State of Alaska, Department of Administration, Enterprise Technology Services

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Secure eMail

Frequently Asked Questions

Secure eMail Justification:

The Personal Information Protection Act, which went into effect on July 1, 2009, has resulted in changes to the way the State of Alaska conducts business with agency partners, contractors and the public. Though the Act doesn’t indicate encryption is required, it’s essentially the only appropriate way to guarantee information is secure while in transit and is a prudent measure in ensuring the un-tampered with delivery of Personal Identifiable Information and Electronic Protected Health Information.

Why did I receive a Secure eMail with secure.html as an attachment from the State of Alaska?

The sender has sent you content which has been identified by the State of Alaska to require encryption when leaving the Alaska.gov address space and your receiving Email service isn’t configured to require communications be passed using TLS or other encrypted tunnel technology exclusively.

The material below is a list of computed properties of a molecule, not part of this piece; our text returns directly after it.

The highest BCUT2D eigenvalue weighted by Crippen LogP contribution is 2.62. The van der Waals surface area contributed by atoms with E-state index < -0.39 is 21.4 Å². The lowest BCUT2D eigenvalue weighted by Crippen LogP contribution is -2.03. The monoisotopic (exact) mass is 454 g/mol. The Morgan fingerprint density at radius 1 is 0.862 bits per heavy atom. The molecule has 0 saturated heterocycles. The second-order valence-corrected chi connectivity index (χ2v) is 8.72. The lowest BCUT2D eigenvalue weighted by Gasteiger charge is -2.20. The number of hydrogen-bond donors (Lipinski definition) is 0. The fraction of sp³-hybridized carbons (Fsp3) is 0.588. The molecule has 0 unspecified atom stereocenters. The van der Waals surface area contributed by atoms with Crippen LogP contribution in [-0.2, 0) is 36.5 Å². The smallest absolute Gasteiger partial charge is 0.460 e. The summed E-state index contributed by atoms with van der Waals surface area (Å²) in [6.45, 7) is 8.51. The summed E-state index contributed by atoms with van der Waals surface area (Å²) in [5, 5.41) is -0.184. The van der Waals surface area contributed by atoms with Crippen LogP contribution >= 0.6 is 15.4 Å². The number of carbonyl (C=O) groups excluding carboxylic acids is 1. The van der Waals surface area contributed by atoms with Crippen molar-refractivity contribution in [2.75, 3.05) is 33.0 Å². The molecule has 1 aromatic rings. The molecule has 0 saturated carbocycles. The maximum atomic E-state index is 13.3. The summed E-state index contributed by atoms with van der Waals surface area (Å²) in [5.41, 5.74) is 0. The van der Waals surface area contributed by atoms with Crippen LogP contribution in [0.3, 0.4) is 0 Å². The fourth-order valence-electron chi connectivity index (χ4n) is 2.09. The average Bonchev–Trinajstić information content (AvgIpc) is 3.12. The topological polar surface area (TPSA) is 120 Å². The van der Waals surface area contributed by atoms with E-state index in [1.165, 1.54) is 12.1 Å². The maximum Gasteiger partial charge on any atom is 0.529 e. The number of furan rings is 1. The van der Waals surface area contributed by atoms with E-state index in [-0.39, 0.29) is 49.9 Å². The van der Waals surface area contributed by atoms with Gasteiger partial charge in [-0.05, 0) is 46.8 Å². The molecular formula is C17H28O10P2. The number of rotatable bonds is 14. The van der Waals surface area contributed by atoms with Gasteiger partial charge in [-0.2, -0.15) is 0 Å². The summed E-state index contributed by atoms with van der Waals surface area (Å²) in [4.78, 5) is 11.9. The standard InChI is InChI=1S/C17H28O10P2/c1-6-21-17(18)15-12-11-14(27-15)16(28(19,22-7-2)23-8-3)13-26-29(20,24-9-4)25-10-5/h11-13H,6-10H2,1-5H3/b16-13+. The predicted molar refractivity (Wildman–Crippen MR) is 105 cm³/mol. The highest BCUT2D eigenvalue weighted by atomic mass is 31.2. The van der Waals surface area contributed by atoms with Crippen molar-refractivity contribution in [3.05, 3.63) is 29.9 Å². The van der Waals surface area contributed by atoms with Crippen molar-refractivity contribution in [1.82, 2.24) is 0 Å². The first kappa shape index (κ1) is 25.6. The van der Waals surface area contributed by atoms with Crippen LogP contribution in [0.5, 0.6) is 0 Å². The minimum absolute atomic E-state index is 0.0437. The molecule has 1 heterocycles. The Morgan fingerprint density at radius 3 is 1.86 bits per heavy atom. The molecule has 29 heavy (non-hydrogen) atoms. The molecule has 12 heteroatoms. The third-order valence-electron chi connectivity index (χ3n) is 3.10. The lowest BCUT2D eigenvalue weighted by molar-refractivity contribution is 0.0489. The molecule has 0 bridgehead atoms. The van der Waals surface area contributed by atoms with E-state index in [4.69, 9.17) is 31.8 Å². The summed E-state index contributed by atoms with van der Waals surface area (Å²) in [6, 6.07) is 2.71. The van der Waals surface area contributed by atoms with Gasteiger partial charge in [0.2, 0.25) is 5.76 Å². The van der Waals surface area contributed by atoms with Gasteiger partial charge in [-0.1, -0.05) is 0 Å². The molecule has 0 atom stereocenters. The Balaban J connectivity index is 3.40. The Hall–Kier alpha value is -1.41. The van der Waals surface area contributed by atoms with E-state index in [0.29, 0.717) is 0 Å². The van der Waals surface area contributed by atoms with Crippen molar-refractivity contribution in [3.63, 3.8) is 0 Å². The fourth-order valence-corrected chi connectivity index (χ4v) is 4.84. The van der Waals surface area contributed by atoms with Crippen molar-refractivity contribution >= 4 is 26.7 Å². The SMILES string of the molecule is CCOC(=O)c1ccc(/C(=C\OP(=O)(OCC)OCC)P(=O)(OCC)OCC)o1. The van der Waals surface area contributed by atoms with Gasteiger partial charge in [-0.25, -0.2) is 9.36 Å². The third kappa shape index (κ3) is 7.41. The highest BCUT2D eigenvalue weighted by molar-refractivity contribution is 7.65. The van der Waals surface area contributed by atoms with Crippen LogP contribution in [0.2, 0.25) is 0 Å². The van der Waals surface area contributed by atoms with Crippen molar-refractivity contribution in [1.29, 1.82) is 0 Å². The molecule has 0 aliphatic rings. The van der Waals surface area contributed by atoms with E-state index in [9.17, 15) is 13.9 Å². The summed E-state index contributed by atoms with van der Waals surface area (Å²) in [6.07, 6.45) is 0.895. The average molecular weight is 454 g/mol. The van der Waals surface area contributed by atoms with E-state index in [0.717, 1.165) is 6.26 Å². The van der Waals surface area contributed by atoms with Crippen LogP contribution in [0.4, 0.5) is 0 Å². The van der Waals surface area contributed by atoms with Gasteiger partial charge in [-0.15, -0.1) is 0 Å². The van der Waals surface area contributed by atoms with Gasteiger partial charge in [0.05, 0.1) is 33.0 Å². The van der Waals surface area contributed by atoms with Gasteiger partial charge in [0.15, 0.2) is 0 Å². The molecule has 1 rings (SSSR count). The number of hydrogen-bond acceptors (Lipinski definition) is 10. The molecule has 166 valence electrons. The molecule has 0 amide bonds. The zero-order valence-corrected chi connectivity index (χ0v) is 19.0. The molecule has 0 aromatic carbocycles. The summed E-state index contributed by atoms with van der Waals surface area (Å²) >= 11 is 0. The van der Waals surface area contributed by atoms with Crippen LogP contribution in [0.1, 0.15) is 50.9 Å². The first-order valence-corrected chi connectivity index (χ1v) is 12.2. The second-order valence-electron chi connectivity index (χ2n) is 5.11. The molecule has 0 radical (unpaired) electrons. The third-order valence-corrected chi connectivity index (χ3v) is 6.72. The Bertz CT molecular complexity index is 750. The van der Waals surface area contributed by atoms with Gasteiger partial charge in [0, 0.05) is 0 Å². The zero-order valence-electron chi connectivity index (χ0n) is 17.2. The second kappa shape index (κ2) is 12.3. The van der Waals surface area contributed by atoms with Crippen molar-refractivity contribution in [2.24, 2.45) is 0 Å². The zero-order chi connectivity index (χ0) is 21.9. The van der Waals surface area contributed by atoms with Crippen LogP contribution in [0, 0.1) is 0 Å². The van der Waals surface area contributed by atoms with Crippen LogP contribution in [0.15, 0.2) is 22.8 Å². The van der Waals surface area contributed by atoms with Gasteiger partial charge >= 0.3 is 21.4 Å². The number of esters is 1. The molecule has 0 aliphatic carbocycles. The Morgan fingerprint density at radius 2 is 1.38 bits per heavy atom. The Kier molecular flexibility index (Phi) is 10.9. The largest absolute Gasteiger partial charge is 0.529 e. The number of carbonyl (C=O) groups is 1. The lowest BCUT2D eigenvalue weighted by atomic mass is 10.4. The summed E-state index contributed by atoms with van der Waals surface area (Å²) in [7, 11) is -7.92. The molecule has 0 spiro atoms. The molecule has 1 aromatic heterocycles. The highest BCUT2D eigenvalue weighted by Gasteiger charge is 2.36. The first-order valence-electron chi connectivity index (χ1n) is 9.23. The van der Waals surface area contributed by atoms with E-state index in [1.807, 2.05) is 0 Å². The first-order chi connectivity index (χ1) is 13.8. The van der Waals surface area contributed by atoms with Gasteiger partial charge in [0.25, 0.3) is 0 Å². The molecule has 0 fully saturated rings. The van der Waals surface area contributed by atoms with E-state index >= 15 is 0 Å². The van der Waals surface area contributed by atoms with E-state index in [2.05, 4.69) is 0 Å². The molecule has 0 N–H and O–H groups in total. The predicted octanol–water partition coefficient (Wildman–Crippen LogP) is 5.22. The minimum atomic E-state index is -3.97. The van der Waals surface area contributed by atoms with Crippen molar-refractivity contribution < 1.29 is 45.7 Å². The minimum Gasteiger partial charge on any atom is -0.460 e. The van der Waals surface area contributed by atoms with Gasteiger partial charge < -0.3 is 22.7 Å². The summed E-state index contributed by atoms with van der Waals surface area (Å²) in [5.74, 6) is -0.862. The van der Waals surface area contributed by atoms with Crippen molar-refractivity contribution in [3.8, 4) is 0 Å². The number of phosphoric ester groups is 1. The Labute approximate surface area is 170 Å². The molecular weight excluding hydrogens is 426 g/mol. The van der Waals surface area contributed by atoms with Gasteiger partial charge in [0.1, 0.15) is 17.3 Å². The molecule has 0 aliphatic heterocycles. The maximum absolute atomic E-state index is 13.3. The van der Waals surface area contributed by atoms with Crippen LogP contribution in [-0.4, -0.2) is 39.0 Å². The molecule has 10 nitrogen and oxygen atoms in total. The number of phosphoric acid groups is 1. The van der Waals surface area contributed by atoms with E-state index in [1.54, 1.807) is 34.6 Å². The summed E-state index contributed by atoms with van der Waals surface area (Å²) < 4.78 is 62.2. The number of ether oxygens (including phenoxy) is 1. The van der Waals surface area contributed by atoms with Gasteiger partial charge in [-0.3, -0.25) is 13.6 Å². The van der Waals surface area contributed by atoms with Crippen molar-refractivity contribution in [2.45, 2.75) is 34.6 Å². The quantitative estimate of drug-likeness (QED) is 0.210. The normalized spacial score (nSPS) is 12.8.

The data I received doesn’t appear to contain any SSN’s or Credit Card numbers. Why did this message encrypt?

There are several reasons your email may have encrypted even though it didn’t appear to contain any Personal Identifiable Information. Reasons we’ve seen range from html coded coordinates within the stationary of the message which may be perceived as a credit card number to Excel cells being merged and considered a single string of text. If a cell has a 3 digit number (123) followed by another cell with 2 digits (45) and the next cell contains 4 digits (6789), then together this looks like 123 45 6789 and that string matches a pattern defined for the scanning engine. If you’d like the specific reason, please contact the message originator and have them initiate a ticket asking for a justification for the encryption action.